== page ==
What is GIM?
Guided Imagery and Music (GIM) is a psychodynamic and multimodal therapy that incorporates music listening in a deeply relaxed state to stimulate imagery, memories and feelings to help the client understand life issues from a holistic perspective and to promote mental and spiritual wellbeing and health. GIM is practised with individual clients and in groups.
Guided Imagery and
Music Therapy (GIM)
What is GIM?
GIM is a multi-modal form of evidence-based therapy in which a trained therapist guides clients into a deeply relaxed state. This experiences stimulates internal imagery, memories, and emotions – sensations which open the way to inner reflection and feelings.
GIM is a powerful form of creative therapy that enables clients to explore and understand aspects of their life in a holistic way. GIM supports improved mental and spiritual health, and can be a profoundly transformative experience, enabling a richer understanding of life in the present, healing and resolution of past events, and a deeper awareness of future possibilities.
GIM was developed by music therapist, Dr Helen Bonny, in the 1970s and the Bonny Method of GIM has been practised in Australia since 1985.
GIM is practised by highly trained, registered therapists (RGIMT) in professional therapeutic settings.
The documented benefits
of GIM are wide-ranging
Benefits of GIM
The documented benefits of GIM are wide-ranging, and differ according to each client’s individual circumstances and needs. Research shows that GIM has therapeutic benefits for:
- Enhancing wellbeing and quality of life
- Improving mood
- Working through traumatic experiences
- Grief and loss support
- Relationship resolution
- Emotional regulation and expression
- Accessing creative potential
- Supporting spiritual practice • Enhancing wellbeing, quality of life and mood
Evidence also indicates positive outcomes of GIM therapy for people living with depression, breast cancer, and other medical conditions.
GIM can be practised
with individual clients
and in groups
Who is GIM for?
GIM can be practised with individual clients and in groups. The Bonny Method of GIM can also be adapted for children and young people. Specialised GIM therapy can be modified for clients experiencing:
- PTSD (Post Traumatic Stress Disorder)
- Trauma related to abuse
- Mental health issues
- Medical conditions and chronic illness
- People in aged or palliative care
GIM may also be adapted to suit specific needs, including:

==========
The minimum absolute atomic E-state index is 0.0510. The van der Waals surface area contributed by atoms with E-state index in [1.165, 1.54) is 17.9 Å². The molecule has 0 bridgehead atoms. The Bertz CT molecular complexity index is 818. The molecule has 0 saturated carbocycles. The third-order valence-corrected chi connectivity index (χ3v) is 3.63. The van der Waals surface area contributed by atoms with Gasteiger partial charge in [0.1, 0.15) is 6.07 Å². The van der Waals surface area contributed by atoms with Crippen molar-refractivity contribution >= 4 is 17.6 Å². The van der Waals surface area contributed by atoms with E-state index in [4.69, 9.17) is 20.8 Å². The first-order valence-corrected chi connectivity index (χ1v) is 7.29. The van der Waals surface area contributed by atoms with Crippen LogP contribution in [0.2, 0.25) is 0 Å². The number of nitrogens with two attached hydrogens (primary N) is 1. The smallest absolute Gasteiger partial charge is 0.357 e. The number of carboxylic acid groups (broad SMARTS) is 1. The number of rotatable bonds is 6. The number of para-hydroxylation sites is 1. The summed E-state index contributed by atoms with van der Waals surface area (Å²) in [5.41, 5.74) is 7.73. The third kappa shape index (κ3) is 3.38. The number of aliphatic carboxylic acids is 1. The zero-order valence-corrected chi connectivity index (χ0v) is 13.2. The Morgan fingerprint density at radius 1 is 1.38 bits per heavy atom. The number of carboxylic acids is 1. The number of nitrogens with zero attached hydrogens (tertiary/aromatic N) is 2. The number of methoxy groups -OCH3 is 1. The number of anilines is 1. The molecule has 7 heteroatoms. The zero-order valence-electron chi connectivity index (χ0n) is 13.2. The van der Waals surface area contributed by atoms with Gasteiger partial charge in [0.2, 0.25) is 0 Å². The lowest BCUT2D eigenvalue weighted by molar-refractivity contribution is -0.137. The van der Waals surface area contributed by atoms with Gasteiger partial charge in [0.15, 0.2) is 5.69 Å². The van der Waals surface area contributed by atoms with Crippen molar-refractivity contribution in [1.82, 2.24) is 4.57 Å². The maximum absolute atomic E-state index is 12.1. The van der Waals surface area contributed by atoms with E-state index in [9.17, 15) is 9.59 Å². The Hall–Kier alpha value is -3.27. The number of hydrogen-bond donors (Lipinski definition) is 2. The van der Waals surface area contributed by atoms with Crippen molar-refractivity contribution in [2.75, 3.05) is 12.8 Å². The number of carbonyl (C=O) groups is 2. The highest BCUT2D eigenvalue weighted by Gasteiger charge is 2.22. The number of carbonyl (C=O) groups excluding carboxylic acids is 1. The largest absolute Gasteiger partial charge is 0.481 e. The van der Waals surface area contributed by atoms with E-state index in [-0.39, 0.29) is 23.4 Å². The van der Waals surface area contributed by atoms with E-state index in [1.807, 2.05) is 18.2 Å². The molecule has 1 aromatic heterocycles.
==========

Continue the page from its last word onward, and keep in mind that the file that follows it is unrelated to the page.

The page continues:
- A shortened form
- Music, Drawing and Narrative (MDN)
- Verbal session
- Relaxation only
- Dream work
- Various art modalities, including clay work or sand play
- Receptive music therapy
The Bonny Method of
GIM is an evidence
Evidence for GIM
The Bonny Method of Guided Imagery and Music is an evidence-based practice, and research shows compelling indications for GIM’s effectiveness. Studies demonstrate that GIM is helpful for managing a range of conditions including:
- Depressed mood and anxiety
- Post-Traumatic Stress Disorder (PTSD)
- Mental health
- Carer burden
- Medical conditions including cancer recovery, cardiac rehabilitation post-surgery, and palliative care
Discover more about GIM, research, resources, videos, books etc on our Resources page.
What is a GIM therapy session like?
A preliminary conversation between the client and therapist that allows the client to express any issues or concerns. This conversation concludes with a focus for the music and imagery segment of the session.
The therapist provides a relaxation induction that enables the client to relax deeply. A focus image is then provided to help the client enter the music experience.
A program of recorded music is selected by the therapist. The music programs used in GIM have been trialled over many years, and follow an affective contour, or are designed to support specific emotional states. As the music begins, the client is encouraged to describe imagery, memories, or feelings as they emerge. The therapist is a supportive guide, facilitating the client to explore imagery more deeply.
At the end of the music program, the client is encouraged to reflect on their experience through creating a drawn mandala or clay moulding, or verbally. This tactile action bridges the experience from the symbolic world to the present reality.
Individual GIM therapy
An individual GIM session begins with a conversation between the therapist and client, in which the client can raise any issues or concerns in a safe, supported environment. The therapist then guides the client into a state of deep relaxation, and a music program of 30-45 min begins. During the session, the client may experience visual imagery, memories, emotions, embodied experience, and spiritual expansiveness. The client describes their experience to the therapist, who offers support and encouragement. At the end of the music program, a process of integrating the imagery occurs through verbal discussion, drawing or other creative expression.
How many sessions?
Group music and imagery sessions are suitable for clients working towards a common goal. Each session begins with a group discussion to decide on a theme. The therapist then leads the group in a relaxation induction, bringing the chosen theme into focus. A music selection is played and the group experiences imagery in silence. At the end of the music program, the group integrates their experience through verbal discussion, drawing, or other creative expression.
Group wellbeing sessions
GIM can also be offered in a modified format for general wellbeing sessions, suitable for workplaces, community groups and organisations, schools, or other group settings.
Supervision for therapists